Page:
The Atlas of Maritime Buddhism Exhibition history, art, archaeology, media and technology. Bringing visitors a new experience from visual to auditory, while exploring the spread of Buddhism along the Maritime Silk Road, and experiencing the rich culture of the Buddhist world across national borders.
Speaking of the Silk Road, most people will think of the Silk Road on the land. But in fact, the maritime Silk Road was equally important in history. It not only made a great contribution to the spread of Buddhism to overseas regions, but also established a complete business travel route. The exhibition is being held at the City University of Hong Kong Indra and Harry Banga Gallery from 7 July to 3 October this year. The exhibition vividly presented Buddhist culture through innovative technology, bringing new visual experience in the exhibition.
You can see that the exhibition uses a lot of digital technology once you enter the exhibition. The exhibition has four virtual interfaces and physical art exhibition areas, namely 360-degree virtual reality journey, iDome hemispherical projection, panoramic image linear navigation, 3D virtual Buddhist sculpture rotating model and physical art exhibition area.
The most unique exhibition area, personally, is the 360-degree virtual reality journey. Exhibition is the central furnish a huge circular projection. Entering from the entrance into the device, audience can use the projector to view a virtual trip video of Sri Lanka, myanmar, Thailand, Java, India, Cambodia and China. After choosing your destination, you will be able to see local Buddhism buildings and monuments. Even though we are currently affected by the pandemic where we are unable to travel abroad, the installation allows us to forget reality for a moment and experience Buddhist culture as if they were there.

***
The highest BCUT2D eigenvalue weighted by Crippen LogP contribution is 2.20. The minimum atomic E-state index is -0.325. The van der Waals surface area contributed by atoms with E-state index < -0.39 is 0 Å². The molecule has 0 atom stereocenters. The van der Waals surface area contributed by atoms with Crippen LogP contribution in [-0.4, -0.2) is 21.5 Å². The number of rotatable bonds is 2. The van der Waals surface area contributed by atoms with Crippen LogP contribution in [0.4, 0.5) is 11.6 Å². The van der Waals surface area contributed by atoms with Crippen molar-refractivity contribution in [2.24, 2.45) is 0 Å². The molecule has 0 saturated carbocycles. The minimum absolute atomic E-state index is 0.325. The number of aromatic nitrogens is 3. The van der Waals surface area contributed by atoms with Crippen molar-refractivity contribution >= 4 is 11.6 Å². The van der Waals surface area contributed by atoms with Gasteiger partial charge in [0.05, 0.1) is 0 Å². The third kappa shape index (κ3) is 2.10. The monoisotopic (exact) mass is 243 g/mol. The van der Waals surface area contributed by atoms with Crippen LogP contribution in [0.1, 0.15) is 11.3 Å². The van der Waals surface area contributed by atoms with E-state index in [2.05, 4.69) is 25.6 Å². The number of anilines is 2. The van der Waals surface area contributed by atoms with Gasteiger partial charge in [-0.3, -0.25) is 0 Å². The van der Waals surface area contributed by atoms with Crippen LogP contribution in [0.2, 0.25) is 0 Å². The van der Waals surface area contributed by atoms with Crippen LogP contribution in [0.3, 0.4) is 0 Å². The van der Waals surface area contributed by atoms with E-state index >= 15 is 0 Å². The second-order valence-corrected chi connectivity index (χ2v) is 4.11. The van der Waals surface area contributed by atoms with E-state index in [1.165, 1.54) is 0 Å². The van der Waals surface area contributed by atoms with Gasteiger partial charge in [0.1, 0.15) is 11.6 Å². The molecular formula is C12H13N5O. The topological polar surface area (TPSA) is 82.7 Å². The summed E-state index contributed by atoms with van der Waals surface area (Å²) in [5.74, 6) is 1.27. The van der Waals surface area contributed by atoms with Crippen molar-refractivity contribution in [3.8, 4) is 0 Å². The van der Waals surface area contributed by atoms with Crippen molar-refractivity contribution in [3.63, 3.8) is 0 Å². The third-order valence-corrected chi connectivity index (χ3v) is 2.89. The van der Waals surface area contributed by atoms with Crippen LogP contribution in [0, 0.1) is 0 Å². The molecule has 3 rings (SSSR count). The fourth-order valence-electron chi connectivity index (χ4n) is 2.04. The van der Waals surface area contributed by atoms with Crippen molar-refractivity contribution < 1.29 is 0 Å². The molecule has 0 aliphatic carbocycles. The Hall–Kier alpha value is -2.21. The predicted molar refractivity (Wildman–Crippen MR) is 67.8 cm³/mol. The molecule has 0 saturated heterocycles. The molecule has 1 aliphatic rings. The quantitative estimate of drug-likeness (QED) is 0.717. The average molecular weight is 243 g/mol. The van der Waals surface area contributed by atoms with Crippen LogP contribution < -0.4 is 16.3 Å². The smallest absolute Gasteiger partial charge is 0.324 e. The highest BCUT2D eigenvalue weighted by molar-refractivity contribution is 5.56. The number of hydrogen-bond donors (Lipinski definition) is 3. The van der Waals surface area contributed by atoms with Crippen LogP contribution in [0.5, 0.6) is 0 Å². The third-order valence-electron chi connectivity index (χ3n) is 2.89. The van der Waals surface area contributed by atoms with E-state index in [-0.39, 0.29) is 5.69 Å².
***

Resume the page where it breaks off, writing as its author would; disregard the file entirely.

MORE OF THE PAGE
In addition, the exhibition uses 3D photogrammetry to create 10 virtual sculptures of Buddhist relics and treasures. All the exhibits are of great cultural significance and are important cultural relics of their own home countries. Unfortunately, the real ones cannot be transported to Hong Kong for exhibition. However, it is truly valuable to be able to display the artifacts through this technology so that all visitors in Hong Kong can be able to appreciate them.
In addition, it is worth mentioning that many QR codes are printed on the floor of the exhibition hall. As long as you scan the app on your mobile phone, you can also see 360 degrees of different Buddhist sites. Even when you leave the exhibition hall, you can be able to continue to feel the deep Buddhist culture.
The exhibition uses different techniques to simulate the spread of Buddhism along the Silk Road. Accompanied by the sound of the waves and Buddhist music, the participants can be like that they really embarked on a pilgrimage to Buddhism. It is definitely worth visiting again.
“Atlas of Maritime Buddism” Exhibition
Time: Tuesday to Sunday 10:00-19:00
Indra and Harry Banga Gallery
18/F, Lau Ming Wai Academic Building, City University of Hong Kong, Tat Chee Avenue, Kowloon Tong, Hong Kong
Photo courtesy of the Indra and Harry Banga Gallery